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Camper Van Beethoven

With the Damnwells. Sunday, October 31, at the Odeon.


Camper van Beethoven
  • Camper van Beethoven
Camper Van Beethoven The sound of Jonathan Segel's violin went a long way in distinguishing Camper Van Beethoven from other '80s alt-rock bands, but Segel himself was long gone by the time the band called it quits. The culprit? Too many songwriting head-butts with Camper frontman David Lowery. And as Segel says, "The singer gets to keep the band."

It's all water under the bridge now, however, as Camper is back in full force. New Roman Times, its first studio album in 15 years, tracks a nameless Texas youth into the military, through disillusionment and drug abuse, and out an explosive other side. Simply put, it's the most cohesive and arguably most important record of Camper's stutter-step career.

Does the twisting narrative owe to a particular genre?

"I don't really like the term 'concept record' so much anymore," Segel says. "A couple of people have asked me about that, but it's like in talking about it more, I kind of started to realize that really any record is a concept record. When people write songs, you know, they write them for the period of time that they are putting the record together, and it ultimately has a sort of cohesive unit to it.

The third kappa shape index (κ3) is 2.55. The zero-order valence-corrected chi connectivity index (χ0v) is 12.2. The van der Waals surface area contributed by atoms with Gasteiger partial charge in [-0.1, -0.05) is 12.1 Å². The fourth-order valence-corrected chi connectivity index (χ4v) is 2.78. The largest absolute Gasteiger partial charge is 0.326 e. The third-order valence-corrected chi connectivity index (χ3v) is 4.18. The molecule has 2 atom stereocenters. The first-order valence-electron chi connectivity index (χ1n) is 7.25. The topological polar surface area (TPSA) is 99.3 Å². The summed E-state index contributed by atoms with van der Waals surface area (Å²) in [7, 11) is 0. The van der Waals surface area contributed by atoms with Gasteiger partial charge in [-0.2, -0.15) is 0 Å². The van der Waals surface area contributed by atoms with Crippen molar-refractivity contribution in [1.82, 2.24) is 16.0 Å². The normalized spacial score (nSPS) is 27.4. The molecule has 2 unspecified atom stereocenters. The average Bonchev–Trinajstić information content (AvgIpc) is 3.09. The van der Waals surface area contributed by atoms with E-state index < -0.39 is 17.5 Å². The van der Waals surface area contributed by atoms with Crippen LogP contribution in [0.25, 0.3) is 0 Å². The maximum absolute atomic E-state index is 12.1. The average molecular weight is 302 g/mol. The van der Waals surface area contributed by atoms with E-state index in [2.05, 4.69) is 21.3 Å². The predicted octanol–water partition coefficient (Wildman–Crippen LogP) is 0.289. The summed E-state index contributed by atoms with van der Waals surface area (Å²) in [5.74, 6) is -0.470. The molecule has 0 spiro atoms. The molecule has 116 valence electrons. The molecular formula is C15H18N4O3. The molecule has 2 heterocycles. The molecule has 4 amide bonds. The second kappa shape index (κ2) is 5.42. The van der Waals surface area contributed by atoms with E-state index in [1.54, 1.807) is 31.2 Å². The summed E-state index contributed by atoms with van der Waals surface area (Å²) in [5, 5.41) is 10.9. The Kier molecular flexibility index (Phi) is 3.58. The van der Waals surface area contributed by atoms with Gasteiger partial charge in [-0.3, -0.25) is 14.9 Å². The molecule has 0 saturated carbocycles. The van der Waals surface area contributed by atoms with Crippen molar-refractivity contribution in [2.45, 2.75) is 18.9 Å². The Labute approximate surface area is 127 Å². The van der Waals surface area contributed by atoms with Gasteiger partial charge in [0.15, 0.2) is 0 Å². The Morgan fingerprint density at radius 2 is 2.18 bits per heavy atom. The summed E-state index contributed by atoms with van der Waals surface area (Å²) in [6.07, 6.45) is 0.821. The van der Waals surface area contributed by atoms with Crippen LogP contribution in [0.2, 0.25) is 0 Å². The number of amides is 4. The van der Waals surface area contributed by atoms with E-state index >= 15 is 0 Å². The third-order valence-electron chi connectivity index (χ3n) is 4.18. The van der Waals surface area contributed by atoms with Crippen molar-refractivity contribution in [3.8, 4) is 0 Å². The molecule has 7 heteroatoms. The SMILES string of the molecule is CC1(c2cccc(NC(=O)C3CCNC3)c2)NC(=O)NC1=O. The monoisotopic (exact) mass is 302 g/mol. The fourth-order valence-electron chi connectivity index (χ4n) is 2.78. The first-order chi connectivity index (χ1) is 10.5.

"Since we put a story line together for it, I would say it's more like a rock opera, but the story line is kind of abstract. So I think that the songs could be taken separately. Like you could take the songs from Tommy separately or something."

Now if they can only get Ann-Margret to roll around in some baked beans . . .

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